Directed by Jay Lee
Written by Jay Lee
Starring Jessica Ellis, Zak Kilberg, Billy Beck, Terry Erioski
Produced by Calvin Green, Judy T. Marcelline, Michael J. Zampino
Any time you can fire up a movie and catch "Cthulhu Fhtagn R'lyeh" in the first two minutes, man, you know you're in
Lovecraft movies--indeed, anything connected with Lovecraft--run the full gamut from great and terrific titles like
"Re-Animator" and spiral all the way down to godawful and horrific titles like Ulli Lommel's slow death that was "H.P.
Lovecraft's The Tomb", now officially the low-water mark of Lovecraft filmmaking, forever taking "Dagon" off my
And indeed, this one will be no different, spending its first three minutes on a bunch of naked chicks chanting and
stabbing something frantically with big old curvy knives and fast-cutting clips of facial reactions and murder whilst
raising a demon up from the ground.
Said demon will then run amok in a most predictable but surprisingly rousing fashion and later rip to shreds a coterie of
college students who have taken on the job of cleaning an abandoned house.
For the first time in a long time, "Re-animator" is actually at risk as the top of the Lovecraft heap. They are going to
run positively amok with this. I'm not sure how the woman who originally owned the house died...but that coat rack
looks to be lodged someplace extremely unpleasant. I rewound and frame advanced this bit like four times, and I
believe it's entirely possible that she may well have died with a smile on her face, if you follow my meaning. Which
might well distract you from the small goof that takes place as someone actually walks past the window in the
It's like somebody just looked at Jay Lee and said, "Three words, Lee--Over. The. TOP. Got it? Over the fucking top.
We want an insane movie for insane people who are going to scream their black little hearts out with glee." And indeed,
Lee provided. This is insane, and over the top, and everything else.
Better yet, "The Slaughter" will actually manage to be funny on several occasions. In fact, watching it puts me very
much in mind of a certain early Sam Raimi film that became a cult classic. Now, I don't make comparisons like this
lightly...but I believe very firmly that "The Slaughter" could be considered the "Evil Dead" of its era. I have no problem
with being quoted on that either--watch it and see for yourself. See if you spot the shades of Raimi going on here.
The ending features an actual comparison of the various types of zombies, although it's only a Romero classical versus
Snyder revision zombie battle, and ignores the Fulci zombies, the Re-Animator zombies and the Return of the Living
Dead zombies. Among the sheer hordes of other types of zombies out there and there are a LOT.
That and a really kickass twist ending. You're gonna love it.
The special features include English and Spanish subtitles, along with deleted scenes and outtakes, plus trailers for "The
Slaughter", "H.P. Lovecraft's The Tomb", "Acts of Death", "Holla", "Curse of Alcatraz", and "Hardrock".
All in all, wow. I'm actually pretty impressed by this, and see a lot of solid things in it. Especially for something so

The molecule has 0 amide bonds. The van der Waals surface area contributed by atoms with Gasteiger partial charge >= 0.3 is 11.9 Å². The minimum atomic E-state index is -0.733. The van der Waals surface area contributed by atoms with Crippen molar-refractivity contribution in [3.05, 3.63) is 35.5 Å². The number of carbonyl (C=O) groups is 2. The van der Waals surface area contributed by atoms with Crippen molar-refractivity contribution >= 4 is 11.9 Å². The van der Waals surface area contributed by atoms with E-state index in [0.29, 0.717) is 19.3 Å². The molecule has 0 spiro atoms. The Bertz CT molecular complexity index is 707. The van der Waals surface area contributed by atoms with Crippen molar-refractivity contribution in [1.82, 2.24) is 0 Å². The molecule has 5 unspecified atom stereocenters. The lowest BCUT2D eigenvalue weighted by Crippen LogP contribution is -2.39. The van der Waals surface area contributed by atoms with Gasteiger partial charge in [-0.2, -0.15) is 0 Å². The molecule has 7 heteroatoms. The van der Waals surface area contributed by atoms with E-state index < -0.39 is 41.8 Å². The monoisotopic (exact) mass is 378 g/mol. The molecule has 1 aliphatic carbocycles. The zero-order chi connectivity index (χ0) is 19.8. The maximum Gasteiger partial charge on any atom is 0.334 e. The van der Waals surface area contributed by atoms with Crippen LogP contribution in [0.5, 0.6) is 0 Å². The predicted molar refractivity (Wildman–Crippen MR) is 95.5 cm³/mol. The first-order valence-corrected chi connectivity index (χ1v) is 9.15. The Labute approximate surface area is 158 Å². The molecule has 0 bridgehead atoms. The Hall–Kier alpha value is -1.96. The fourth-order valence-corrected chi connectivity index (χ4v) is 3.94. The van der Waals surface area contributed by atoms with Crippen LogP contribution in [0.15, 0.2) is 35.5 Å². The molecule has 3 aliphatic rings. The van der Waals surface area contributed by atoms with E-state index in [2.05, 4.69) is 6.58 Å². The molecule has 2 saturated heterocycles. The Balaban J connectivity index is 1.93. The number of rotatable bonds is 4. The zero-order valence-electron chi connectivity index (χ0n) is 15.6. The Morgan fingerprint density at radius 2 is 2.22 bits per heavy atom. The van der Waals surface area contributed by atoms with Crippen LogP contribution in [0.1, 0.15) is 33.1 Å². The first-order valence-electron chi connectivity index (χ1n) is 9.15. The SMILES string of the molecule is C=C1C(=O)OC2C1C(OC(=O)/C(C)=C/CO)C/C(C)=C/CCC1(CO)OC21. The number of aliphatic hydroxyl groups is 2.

clearly low-budget and shot with just basically the one set of the house. A serious competitor to the throne of top
Lovecraft, we might just be we're looking at a brand-new Raimi in the making here.
Directed by Mary Lambert
Written by Tom Malloy, Bob Reitano
Starring Elisabeth Moss, Tom Malloy, John Savage, Catherine Mary Stewart
Produced by Aimee Schoof, Isen Robbins, Tom Malloy, Russ Terlecki
I'll confess to having mixed emotions when I slapped "The Attic" into my DVD player. The fact that it had someone
from "Pet Sematary" attached to it was definitely a point in its favor, but the last time I saw something from Slamdance
On The Road, The Other Side, it frankly was not that great.
So now I'm looking at it and wondering, for once, lightning will strike twice. But in which direction?
The plot is almost worrisome in its simplicity--just your standard class-X haunted house story--with the wrinkle that
only one person who lives in the house can actually see any of the stuff that's going on. So naturally, all the old questions
of sanity and hallucination rear their ugly heads. Most of the problems seem to center around the attic of said haunted
house, so that at least gives us a focus to work with.
On the one hand, it's good to see something so simple again. It's not very often that we get a straight haunted house
story, but then, can it provide sufficient depth on its own to make it worthwhile?
The answer? Not so much. It's not that there's not a lot to like about "The Attic"--you can really see the gradual
decline as the engine behind the haunting takes force--it's just that it's really too straightforward. It gets sort of
predictable, especially if you have a lot of experience with prior horror films. If you know what you're doing, then you'll
know what they're doing. You'll get the feeling that you've seen this all before, and the worst of it? In places...you
already have seen it.
The ending is a hallucinatory intermingling of images and plots--plenty twisty but at least slightly confusing.
It leaves more than a few questions unanswered, but the lack of answers actually makes things a bit scarier.
The special features include Spanish subtitles and trailers for "The Attic", "The Other Side", "The Unknown
Trilogy", "Hack!" and "Night Junkies".
All in all, if you're into haunted house fare then you'll find plenty to enjoy in "The Attic", but for those who have
experience in the genre, you might be more bored than anything. Still, it's worth a rental if you can't find much else